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New Mexico investigates officers who shot at van carrying five kids

New dash cam video shows the traffic stop in New Mexico that escalated to a state police officer firing shots at a moving minivan with five children inside.
Mugshot of Oriana Lee Farell.
Mugshot of Oriana Lee Farell.

Two New Mexico state police officers are currently under investigation for their actions during a recent speeding incident involving a mother and her van filled with her five children. The mother who was driving the vehicle, Oriana Lee Farell, and her 14-year-old son are facing charges after a routine traffic stop near the New Mexico town of Taos turned into a high-speed chase and an eventual arrest. 

The Taos News obtained and posted all 18 minutes from the dashboard camera off the police cruiser which initially pulled the family over for driving 71 miles an hour in a 55 miles-per-hour zone. The video shows the situation quickly escalating between Officer Tony DeTavis, Farell and her teenage son.

When the police officer presents her with her options, Farell pleads for lenience, then drives away when asked to take her keys out of the ignition. 

After being pulled over a second time, Farell is asked by Officer DeTavis to exit the vehicle; she then tries to get back in. Her 14-year-old son gets out of the van and struggles with the police officer, who reaches for his gun to get the teen back in the van. 

Once the teen shuts the van door and refuses to get out, a backup car arrives and DeTavis uses a nightstick to smash the window of the right-side of the car. Then Farell drives off and another officer, Elias Montoya, shoots three times at the vehicle. According to police records, he wrote that he fired "at the left rear tire in an attempt to immobilize the vehicle."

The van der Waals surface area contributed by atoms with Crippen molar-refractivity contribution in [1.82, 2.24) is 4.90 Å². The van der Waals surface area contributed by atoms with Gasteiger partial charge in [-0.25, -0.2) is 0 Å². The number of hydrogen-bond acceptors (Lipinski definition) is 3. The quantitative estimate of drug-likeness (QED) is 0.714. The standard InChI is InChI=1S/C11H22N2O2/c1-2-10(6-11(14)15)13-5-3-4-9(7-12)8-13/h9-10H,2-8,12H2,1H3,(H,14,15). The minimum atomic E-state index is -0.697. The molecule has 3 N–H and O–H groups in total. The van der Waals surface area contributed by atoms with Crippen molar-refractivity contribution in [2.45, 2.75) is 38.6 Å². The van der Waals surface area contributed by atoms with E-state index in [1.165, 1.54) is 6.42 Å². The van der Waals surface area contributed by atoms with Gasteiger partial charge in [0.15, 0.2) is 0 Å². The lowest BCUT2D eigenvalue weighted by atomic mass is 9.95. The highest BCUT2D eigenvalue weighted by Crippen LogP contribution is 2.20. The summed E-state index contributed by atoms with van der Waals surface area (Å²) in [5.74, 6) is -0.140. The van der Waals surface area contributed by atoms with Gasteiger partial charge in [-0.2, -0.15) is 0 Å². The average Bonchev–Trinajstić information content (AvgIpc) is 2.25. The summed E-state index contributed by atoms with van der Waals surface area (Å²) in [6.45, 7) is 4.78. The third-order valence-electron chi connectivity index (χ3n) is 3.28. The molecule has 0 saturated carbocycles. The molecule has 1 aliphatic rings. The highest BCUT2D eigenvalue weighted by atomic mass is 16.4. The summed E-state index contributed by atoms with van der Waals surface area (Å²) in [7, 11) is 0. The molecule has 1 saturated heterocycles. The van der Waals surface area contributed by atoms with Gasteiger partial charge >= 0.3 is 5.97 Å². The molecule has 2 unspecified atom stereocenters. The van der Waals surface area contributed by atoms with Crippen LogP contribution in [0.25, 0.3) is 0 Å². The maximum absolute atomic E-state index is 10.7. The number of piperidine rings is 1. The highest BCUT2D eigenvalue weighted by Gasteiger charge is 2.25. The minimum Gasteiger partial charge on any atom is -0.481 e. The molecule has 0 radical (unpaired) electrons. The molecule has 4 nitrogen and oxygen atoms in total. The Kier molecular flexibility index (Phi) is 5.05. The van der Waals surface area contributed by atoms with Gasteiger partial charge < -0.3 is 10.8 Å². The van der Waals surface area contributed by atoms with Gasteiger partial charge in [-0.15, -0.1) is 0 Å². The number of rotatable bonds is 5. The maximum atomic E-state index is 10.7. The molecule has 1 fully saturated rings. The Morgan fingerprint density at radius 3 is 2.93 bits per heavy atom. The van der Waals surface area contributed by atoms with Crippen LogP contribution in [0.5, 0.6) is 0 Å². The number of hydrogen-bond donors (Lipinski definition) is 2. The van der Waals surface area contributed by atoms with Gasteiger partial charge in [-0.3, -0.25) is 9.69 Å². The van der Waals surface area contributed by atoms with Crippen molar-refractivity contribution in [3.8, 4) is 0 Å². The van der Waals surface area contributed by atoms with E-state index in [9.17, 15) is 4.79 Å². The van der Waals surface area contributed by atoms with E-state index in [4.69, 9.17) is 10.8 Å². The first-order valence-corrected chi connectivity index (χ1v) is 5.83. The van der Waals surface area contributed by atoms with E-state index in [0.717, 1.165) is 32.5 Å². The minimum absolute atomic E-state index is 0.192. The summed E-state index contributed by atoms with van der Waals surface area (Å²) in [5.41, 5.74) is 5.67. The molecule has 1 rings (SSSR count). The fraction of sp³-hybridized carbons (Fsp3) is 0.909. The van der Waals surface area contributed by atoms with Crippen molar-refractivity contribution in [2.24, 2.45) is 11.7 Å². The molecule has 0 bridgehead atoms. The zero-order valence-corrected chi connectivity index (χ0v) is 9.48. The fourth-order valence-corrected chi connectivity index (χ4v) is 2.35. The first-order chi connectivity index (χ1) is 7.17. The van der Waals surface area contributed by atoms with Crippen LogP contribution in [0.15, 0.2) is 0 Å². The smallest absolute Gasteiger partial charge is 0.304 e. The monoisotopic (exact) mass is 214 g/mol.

Shortly after her arrest, Farrell submitted a handwritten op-ed to The Taos News. The Taos News has a policy of not publishing op-eds on open legal cases, but made an exception for Farrell because her case has received so much national attention. The newspaper published her piece unedited.

In the piece Farrell tries to rewrite the image of her created by the Taos media.

"I have learned that the value of their lives only matters so much as criminal charges against me are concerned," she wrote. "A uniformed officer can shoot three bullets at my van and be considered to be 'doing his job,' but my doing what I can to get my own children away from such a terrifying individual has been termed 'child abuse' and 'endangerment,' according to New Mexico law.

"The media has been given authority to defame my character and to erroneously report partial facts pertaining to my case because an officer of the law was said to be 'doing his job.' Injustice at its best," the op-ed states.